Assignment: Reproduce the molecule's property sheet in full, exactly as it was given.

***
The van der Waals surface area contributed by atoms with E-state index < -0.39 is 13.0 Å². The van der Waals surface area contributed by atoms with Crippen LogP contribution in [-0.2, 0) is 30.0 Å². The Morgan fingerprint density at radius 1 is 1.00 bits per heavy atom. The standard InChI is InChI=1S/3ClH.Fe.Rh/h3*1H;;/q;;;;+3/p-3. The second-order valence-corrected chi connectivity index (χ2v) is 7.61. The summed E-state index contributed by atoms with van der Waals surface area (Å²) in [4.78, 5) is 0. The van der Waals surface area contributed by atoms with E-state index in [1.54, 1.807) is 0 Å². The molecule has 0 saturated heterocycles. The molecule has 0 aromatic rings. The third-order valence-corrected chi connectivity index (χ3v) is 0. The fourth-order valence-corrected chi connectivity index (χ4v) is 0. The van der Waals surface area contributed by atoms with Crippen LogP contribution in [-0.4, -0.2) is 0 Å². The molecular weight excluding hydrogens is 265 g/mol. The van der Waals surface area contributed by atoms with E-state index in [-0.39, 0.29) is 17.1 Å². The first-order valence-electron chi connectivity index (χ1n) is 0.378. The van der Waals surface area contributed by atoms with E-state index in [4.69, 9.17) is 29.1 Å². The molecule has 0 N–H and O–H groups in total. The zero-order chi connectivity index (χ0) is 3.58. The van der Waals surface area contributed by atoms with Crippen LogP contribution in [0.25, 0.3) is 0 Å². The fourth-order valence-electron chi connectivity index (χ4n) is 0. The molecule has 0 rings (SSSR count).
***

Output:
The van der Waals surface area contributed by atoms with E-state index < -0.39 is 13.0 Å². The van der Waals surface area contributed by atoms with Crippen LogP contribution in [-0.2, 0) is 30.0 Å². The Morgan fingerprint density at radius 1 is 1.00 bits per heavy atom. The standard InChI is InChI=1S/3ClH.Fe.Rh/h3*1H;;/q;;;;+3/p-3. The second-order valence-corrected chi connectivity index (χ2v) is 7.61. The summed E-state index contributed by atoms with van der Waals surface area (Å²) in [4.78, 5) is 0. The van der Waals surface area contributed by atoms with E-state index in [1.54, 1.807) is 0 Å². The molecule has 0 saturated heterocycles. The molecule has 0 aromatic rings. The third-order valence-corrected chi connectivity index (χ3v) is 0. The fourth-order valence-corrected chi connectivity index (χ4v) is 0. The van der Waals surface area contributed by atoms with Crippen LogP contribution in [-0.4, -0.2) is 0 Å². The molecular weight excluding hydrogens is 265 g/mol. The van der Waals surface area contributed by atoms with E-state index in [-0.39, 0.29) is 17.1 Å². The first-order valence-electron chi connectivity index (χ1n) is 0.378. The van der Waals surface area contributed by atoms with E-state index in [4.69, 9.17) is 29.1 Å². The molecule has 0 N–H and O–H groups in total. The zero-order chi connectivity index (χ0) is 3.58. The van der Waals surface area contributed by atoms with Crippen LogP contribution in [0.25, 0.3) is 0 Å². The fourth-order valence-electron chi connectivity index (χ4n) is 0. The molecule has 0 rings (SSSR count).